Avoid making major decisions in lock down
Defer making any long-term major decisions in lock down
In many ways lockdown has given us some time to reflect on our lives and reassess our vision for the future. But stress levels are up, which impacts our decision making processes.
It’s real. There is a growing body of research on the impact of confinement on mental health, even for those with no history of any problems. For those that suffer in any way, it has been especially challenging.
Dorothy Dalton said, "I felt it myself last week after 10 weeks of confinement and feeling overwhelmed by the oppressive news in the media. My first face to face meeting was as exciting as my trip to the garden centre. I see clear evidence of people struggling to process even quite simple information (myself included) and absorb basic communication. Concentration levels are down and coaching clients are visibly distressed. I am fully aware that my experience of this crisis has been from a position of privilege."
She added "Never has it been more important to try to understand what is going on for other people. If someone says they are “fine” see if they will be willing to share more detail. The reality is no one is “fine.”
Re-examination of priorities
This feeling of malaise is causing everyone to examine their priorities. The pandemic has surprisingly changed us and the way we perceive things. In many ways it has given us some time to reflect on our lives and our vision for the future we want for ourselves.
Although being on lockdown has been stressful, there have been many elements about quarantine life that people have actually enjoyed and want to maintain as part of their lifestyles in the "next normal." As we configure the reset button, we are deciding to spend less money on material goods. We want to enjoy our gardens, bird song and homes and to become more mindful generally. Some want to commit to putting family and friends at front and centre of their lives rather than work. Others comment on the good habits they established, brought about by restrictions, such as exercising and eating healthy meals.
In many cases lock down has exposed some cracks in the surface of our lives and people are tempted to make more extreme decisions. A complete career pivot, to end a personal relationship, to move house, relocate or even emigrate. Some may have no choice. They may have lost their jobs or a loved one. But for anyone who does have options, it is probably best to avoid making major decisions in lock down, if you can. For many this has been a highly stressful time and it is not the best time for making life impacting choices.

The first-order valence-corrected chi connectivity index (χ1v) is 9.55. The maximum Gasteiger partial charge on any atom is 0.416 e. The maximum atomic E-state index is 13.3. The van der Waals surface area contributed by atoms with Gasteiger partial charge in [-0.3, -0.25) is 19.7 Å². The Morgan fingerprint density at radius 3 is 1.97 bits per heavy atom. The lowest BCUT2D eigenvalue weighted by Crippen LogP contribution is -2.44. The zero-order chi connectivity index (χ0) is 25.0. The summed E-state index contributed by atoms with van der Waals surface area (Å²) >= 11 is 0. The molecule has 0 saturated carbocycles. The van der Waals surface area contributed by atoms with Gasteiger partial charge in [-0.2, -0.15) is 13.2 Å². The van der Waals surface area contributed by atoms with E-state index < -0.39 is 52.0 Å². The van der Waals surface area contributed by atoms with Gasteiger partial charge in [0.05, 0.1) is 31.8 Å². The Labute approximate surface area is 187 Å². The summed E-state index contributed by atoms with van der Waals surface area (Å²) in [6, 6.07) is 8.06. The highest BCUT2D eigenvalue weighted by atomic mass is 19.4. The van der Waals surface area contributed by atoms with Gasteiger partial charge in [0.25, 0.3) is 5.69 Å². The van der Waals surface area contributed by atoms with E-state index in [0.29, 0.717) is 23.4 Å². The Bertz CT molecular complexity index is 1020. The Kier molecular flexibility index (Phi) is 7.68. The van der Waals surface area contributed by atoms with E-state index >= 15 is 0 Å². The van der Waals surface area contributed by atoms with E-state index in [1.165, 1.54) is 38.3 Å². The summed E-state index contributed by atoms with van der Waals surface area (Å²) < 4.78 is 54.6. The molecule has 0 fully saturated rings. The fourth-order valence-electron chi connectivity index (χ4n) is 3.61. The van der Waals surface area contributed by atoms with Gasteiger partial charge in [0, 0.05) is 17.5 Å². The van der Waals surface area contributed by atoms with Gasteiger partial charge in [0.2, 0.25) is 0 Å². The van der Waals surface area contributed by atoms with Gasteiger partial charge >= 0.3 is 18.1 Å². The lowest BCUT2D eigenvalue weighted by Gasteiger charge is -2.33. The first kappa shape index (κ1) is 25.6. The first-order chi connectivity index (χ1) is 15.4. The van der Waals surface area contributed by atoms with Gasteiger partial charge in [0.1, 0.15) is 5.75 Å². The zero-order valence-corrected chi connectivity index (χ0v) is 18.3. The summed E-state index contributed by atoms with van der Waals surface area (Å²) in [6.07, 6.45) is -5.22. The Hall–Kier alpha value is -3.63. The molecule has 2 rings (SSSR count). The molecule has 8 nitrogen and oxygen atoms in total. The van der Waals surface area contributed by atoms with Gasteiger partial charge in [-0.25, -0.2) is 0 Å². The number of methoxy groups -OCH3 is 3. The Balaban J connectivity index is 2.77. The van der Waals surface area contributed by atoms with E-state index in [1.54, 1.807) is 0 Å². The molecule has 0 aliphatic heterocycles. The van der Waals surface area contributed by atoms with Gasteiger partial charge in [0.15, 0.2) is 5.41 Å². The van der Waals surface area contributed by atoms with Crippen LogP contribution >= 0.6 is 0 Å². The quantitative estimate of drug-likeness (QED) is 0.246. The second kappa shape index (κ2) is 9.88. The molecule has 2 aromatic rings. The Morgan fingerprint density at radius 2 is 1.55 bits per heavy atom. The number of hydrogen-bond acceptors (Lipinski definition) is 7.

In stressful conditions we subconsciously counter any anxiety by limiting and simplifying our options. It blurs our thinking and limits our choices to easy fight, freeze or flight style thinking which are the basic primal decisions. We view our choices in simple, binary terms to create a feeling of comfort which is temporary only. But no problem can be drilled down to only a few options. It’s much better to consider a range of choices and usually the best decision will be somewhere in the middle. At that point we will need to create a more detailed and structured plan.
Research from Anthony J. Porcelli and Mauricio R. Delgado suggests "that stress exposure influences basic neural circuits involved in reward processing and learning, while also biasing decisions towards habit and modulating our propensity to engage in risk-taking."
Under stress our brains are wired to be more reactionary which can show choices as binary and even extreme, especially if risk taking offers a benefit. Thought processes might be: stay in our house (we don't like it here) or move (much better, we will be happier). Leaving my relationship will make me more fulfilled. Relocating will be energising.
3Plus offers Returner Roll-Up Sessions for skill development. Try this one for Developing Resilience.
Avoid making major decisions in lock down
It would be much better to defer making any long-term, major decisions until you have had time to reflect and recover your psychological equilibrium and well-being. This could take six months. Maybe more.
- Don’t rush out and put your house on the market. You have somewhere to live and you don’t know what will happen next.
- Do you want to change your job? Don’t quit if you have one. The market is very tight currently and there are millions of job seekers. Test the market by all means and seek professional help to boost your chances.
- If you want to leave your relationship, unless there is abuse involved, take some breathing space. Everyone in your family is super stressed and life for many has been like living in a pressure cooker. Maybe see a relationship counsellor. This can be done online.
- Avoid making rash investments or speculating financially unless you have deep reserves and can afford to take the hit if it back fires.
Life in the past five months has been very challenging. It has been far from normal. Most of us are not totally centred. Be careful about taking drastic decisions while under duress.
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